According to the figures compiled by the Pakistani authorities, a total of 537 people have been killed in 50 incidents of cross-border US predator strikes since January 1, 2008 to April 8, 2009, averaging 34 killings per month and 11 killings per attack. The average per month killings in predator strikes during 12 months of 2008 stood at 32 while the average per attack killings in the 36 drone strikes for the same year stood at 11.
Similarly, 152 people have been killed in 14 incidents of cross-border predator attacks in the tribal areas in the first 99 days of 2009, averaging 38 killings per month and 11 killings per attack.
and Pakistan says:
"The senior Pakistani official bridled at the suggestion that Pakistan has been reluctant to target militants in Quetta, saying U.S. assertions about the city’s role as a sanctuary have been exaggerated. “We keep hearing that there is a shadow government in Quetta, but we have never been given actionable intelligence,” the Pakistani official was quoted as saying. Pakistan is prepared to pursue Taliban leaders, including Omar, even when the intelligence is imprecise, the official said. “Even if a compound 1 kilometer by 1 kilometer is identified, we will go find him.” But, he added, “for the past two years we haven’t heard anything more.”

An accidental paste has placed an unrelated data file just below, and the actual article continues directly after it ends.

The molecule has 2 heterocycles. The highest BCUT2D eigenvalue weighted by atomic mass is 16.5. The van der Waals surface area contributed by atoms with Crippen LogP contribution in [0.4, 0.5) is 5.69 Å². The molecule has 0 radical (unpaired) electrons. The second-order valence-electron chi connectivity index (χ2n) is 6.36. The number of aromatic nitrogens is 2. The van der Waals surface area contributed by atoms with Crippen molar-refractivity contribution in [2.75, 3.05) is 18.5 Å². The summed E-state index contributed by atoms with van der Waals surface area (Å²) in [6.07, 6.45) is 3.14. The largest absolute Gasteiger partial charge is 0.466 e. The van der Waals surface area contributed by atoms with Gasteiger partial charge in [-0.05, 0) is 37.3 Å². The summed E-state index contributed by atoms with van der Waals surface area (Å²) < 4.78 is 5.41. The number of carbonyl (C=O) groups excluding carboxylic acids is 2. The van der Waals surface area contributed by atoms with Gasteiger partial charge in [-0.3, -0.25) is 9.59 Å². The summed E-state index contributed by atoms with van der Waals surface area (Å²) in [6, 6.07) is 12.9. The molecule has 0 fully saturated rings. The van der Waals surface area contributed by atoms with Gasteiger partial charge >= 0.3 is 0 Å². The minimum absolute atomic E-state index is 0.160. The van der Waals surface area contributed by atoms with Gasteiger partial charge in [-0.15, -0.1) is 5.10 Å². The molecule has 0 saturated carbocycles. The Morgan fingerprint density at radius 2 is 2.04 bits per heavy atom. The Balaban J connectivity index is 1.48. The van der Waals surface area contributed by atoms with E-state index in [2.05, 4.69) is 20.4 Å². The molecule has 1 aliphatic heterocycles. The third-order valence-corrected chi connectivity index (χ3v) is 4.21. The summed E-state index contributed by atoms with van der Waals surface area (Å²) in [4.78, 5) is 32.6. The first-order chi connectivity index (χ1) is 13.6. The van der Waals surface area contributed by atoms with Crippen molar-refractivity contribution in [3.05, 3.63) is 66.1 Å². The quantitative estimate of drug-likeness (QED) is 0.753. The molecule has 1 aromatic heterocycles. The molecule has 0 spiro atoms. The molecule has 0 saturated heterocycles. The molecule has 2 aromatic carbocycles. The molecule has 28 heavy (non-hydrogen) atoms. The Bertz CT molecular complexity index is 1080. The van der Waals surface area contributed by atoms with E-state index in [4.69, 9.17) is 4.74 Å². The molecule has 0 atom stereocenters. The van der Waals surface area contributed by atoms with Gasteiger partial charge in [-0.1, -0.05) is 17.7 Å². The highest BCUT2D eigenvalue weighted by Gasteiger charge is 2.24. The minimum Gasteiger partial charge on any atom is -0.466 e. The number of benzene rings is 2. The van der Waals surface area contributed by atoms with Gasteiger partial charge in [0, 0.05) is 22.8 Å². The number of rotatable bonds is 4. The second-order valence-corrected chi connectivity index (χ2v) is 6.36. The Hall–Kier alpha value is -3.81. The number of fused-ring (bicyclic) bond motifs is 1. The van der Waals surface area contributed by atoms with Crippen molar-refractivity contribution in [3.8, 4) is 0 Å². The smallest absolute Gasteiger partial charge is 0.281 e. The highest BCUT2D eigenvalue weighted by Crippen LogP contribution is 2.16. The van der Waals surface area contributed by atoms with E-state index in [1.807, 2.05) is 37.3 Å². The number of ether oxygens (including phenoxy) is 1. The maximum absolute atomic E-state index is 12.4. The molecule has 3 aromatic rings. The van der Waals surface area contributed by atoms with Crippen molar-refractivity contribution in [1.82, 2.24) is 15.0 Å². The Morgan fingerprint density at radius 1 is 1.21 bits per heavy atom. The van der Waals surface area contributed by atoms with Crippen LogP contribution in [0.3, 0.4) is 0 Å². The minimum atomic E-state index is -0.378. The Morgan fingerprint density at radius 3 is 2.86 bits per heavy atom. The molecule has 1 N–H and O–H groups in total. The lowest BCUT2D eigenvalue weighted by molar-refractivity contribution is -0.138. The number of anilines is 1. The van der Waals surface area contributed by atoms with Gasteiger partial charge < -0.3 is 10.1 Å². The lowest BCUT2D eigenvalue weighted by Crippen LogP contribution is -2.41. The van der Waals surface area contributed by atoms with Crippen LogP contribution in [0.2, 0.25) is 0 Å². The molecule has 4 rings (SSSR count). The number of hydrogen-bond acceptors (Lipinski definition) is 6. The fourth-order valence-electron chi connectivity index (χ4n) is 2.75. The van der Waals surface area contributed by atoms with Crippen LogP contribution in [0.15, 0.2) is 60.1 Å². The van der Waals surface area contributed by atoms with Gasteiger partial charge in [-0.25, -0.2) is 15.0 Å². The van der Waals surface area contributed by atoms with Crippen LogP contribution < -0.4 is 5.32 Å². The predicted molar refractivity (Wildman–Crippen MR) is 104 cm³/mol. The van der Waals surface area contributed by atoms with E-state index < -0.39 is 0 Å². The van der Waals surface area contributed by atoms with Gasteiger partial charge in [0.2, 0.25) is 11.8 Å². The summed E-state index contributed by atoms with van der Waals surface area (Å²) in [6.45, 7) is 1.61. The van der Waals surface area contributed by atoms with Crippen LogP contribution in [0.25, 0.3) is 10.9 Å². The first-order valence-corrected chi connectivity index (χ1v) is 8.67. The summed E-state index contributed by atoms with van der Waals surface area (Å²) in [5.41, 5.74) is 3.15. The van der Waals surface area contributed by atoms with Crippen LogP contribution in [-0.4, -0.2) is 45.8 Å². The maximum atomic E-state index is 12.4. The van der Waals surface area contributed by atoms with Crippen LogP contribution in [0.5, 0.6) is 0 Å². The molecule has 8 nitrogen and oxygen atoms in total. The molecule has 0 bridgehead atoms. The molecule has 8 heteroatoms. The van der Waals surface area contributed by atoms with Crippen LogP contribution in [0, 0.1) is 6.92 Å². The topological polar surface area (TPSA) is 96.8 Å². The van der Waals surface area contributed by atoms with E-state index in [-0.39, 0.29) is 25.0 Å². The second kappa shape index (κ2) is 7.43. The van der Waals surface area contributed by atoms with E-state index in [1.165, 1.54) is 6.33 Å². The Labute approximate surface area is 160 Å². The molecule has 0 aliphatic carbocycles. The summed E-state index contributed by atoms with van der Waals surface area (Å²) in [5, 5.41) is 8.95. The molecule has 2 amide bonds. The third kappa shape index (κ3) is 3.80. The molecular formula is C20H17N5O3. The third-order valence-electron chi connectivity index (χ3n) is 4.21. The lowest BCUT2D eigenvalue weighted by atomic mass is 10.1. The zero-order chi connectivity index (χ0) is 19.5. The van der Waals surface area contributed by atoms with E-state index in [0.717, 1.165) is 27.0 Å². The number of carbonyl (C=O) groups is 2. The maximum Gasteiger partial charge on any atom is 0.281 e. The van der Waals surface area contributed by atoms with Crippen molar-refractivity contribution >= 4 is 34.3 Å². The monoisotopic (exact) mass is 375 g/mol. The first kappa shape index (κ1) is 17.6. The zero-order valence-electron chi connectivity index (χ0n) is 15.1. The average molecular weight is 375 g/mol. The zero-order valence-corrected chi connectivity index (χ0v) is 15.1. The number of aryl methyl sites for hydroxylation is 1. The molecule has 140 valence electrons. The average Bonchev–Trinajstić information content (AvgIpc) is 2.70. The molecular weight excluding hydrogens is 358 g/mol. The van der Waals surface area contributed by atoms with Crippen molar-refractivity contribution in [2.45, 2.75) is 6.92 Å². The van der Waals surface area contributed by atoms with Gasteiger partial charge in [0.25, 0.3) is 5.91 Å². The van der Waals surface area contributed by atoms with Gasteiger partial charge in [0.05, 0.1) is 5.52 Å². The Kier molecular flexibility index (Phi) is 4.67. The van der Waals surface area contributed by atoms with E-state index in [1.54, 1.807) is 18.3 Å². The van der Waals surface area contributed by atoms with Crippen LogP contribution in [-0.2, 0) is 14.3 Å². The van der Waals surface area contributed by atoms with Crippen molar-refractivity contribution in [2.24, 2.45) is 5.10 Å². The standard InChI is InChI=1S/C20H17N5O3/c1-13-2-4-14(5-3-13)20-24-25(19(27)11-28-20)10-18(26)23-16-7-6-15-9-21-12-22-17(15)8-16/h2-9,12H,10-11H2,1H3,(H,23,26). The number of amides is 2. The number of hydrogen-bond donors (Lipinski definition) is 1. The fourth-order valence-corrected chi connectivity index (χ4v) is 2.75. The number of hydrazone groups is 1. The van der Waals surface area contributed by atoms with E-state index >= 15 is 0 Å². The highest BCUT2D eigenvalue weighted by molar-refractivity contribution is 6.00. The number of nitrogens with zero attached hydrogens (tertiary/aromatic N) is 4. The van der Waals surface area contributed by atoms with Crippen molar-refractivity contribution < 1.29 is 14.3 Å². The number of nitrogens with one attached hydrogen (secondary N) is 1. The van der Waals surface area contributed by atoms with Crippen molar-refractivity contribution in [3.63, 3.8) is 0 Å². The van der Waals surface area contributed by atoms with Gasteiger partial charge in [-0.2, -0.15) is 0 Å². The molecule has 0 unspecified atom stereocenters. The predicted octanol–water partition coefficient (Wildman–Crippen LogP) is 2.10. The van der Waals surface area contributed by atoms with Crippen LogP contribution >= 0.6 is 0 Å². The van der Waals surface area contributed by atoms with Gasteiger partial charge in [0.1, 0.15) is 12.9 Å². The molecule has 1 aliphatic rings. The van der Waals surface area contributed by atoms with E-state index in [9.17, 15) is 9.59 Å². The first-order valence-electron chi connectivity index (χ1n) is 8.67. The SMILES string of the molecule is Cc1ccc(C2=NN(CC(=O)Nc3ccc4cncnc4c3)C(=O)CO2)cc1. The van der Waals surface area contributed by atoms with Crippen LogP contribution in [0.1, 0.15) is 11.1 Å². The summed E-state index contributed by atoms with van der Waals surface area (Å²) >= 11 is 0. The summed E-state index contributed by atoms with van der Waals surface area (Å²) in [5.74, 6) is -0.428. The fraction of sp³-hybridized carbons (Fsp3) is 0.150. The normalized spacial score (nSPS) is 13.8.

"Pakistani officials, according to a report, have warned that the fallout would be severe.
“We are not a banana republic,” a senior Pakistani official involved in discussions of security issues with the Obama administration, was quoted as saying. “If the United States follows through, the official said, “this might be the end of the road.” "
Now Imagine, just 14 AQ leaders killed and how much would have joined them after they lost their families?
Tuesday, January 12, 2010